most useful is the Kiviat graph (see “Logiscope
in Action”). This chart presents multiple metrics, helping you
recognize patterns and hence detect the presence of some outlying
metric that would otherwise be elusive.
While RuleChecker and Audit use
static analysis to determine how well code is written, Logiscope
TestChecker uses the same information to show how well it’s tested,
by instrumenting source code and monitoring application runtime.
Uncovered source code paths are captured at a number of levels:
- Instruction block (IB) level details sequential instructions
in a component such that execution of the first instruction block
leads to execution of the last.
- Decision-to-decision paths (DDP) include a sequence of
instructions whose origin is the entry point of the function or a
while …) and whose end is
the exit point of the function or the next decision.
- Modified condition/decision coverage (MC/DC) evaluates
conditionals to determine that every entry and exit point has been
invoked at least once, and each decision has switched to all
possible outcome values at least once (available only for C and
These approaches provide varying degrees of measurement
precision; which one you use depends on the criticality of the
software to be tested and your objective. For example, in a trivial
application, IB coverage of 100 percent may be sufficient, whereas
critical applications may warrant DDP coverage nearing 100 percent,
and very critical applications may strive for almost 100 percent
The simplest way to review TestChecker results is to generate a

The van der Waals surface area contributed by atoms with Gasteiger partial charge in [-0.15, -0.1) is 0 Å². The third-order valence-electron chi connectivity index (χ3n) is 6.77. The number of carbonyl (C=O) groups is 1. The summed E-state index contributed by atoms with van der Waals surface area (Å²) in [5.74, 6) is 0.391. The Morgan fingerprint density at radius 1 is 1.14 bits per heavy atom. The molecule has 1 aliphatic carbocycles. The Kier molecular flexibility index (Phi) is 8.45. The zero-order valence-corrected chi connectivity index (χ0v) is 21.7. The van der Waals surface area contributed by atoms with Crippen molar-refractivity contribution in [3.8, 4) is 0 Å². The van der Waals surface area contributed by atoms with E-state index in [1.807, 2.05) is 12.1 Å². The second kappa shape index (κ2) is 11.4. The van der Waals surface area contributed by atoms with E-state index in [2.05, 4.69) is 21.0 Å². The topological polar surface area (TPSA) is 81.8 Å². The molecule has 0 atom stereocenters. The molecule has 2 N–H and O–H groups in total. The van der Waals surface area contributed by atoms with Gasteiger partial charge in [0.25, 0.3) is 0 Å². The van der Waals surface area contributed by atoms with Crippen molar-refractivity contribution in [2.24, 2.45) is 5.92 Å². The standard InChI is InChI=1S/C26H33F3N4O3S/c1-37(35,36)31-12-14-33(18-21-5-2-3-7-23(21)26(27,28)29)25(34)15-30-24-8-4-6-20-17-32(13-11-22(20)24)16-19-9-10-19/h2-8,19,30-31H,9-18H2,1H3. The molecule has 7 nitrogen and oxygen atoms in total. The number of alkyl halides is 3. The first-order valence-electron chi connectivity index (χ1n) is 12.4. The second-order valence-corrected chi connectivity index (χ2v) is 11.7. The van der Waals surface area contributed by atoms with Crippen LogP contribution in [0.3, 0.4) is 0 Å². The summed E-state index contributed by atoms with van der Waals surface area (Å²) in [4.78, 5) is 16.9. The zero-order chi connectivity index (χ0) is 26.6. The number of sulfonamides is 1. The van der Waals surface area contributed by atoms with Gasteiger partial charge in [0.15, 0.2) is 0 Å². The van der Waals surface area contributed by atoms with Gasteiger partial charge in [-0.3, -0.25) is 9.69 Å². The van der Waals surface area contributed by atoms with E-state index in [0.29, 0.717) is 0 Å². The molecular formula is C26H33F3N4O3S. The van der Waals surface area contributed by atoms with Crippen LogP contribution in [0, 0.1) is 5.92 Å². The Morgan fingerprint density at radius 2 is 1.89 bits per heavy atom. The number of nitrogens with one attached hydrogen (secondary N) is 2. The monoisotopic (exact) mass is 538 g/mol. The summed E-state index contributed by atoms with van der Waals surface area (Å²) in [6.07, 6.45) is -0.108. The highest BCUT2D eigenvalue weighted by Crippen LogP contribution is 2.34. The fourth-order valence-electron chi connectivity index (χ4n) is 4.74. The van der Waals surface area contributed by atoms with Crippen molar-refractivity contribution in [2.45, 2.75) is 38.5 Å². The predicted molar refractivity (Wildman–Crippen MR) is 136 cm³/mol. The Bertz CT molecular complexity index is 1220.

test coverage report in Logiscope Studio. This HTML report
highlights uncovered source code paths and shows coverage details
down to the lowest level, such as exactly which parts of a
conditional expression weren’t tested.
TestChecker comes with its own viewer for sorting and displaying
coverage data. This tool lets you browse the results of concluded
test runs, or more interestingly, see coverage data as it’s
captured. This unique feature is especially valuable during test
development—you can easily see when a test needs further steps to
achieve desired coverage levels.
Overall, I was impressed with Logiscope
6.1. It helps to find coding problems that compilers miss and is
especially valuable when you’re faced with a large code base.
Logiscope sorts efficiently through code and sifts it into different
buckets of quality, enabling you to focus your efforts accordingly.
It’s also a surprisingly capable coverage analysis tool that can
prove useful during test development.
Although Logiscope lives up to its claims of enabling you to find
bugs early in the development process, it’s not for everyone. The
decision to adopt Logiscope will depend largely on whether your
organization is a fan of quality modeling and, of course, your
|Telelogic Logiscope 6.1 |
9401 Jeronimo Rd.
Irvine, CA 92618
Tel: (877) 275-4777
Fax: (949) 830-8023
Audit: Variable; $2,174
per seat to $7,500 for a multi-site floating license.
RuleChecker: Variable; $1,130 per seat to $3,900 for a
multi-site floating license. Reviewer (Audit &
RuleChecker): Variable pricing schemes from $2,500 per
seat to $8,625 for a multi-site floating license $31,500
(batch-enabled). TestChecker: Variable pricing schemes.
From $2,000 per seat to $5,700 for a multi-site floating
license, or $18,810 (batch-enabled). (Prices listed do not
include an 18% maintenance fee.)
Microsoft Windows NT 4 SP
6, Windows 2000 SP1, Windows XP; Sun Solaris 2.6 and
Rating: 3 stars
- Logiscope estimates code quality based on accepted
- The quality model and coding rules are customizable to
- The product presents a real-time view of test coverage
- Logiscope’s learning curve is too steep for those
unfamiliar with quality modeling.
- Its documentation lacks clarity and needs better
organization and a tutorial.
- Its batch-enabled tools (script-friendly) are pricey.
Allan McNaughton, a long-time developer and writer, is the
principal at Technical Insight LLC. He can be reached at mailto:email@example.com<.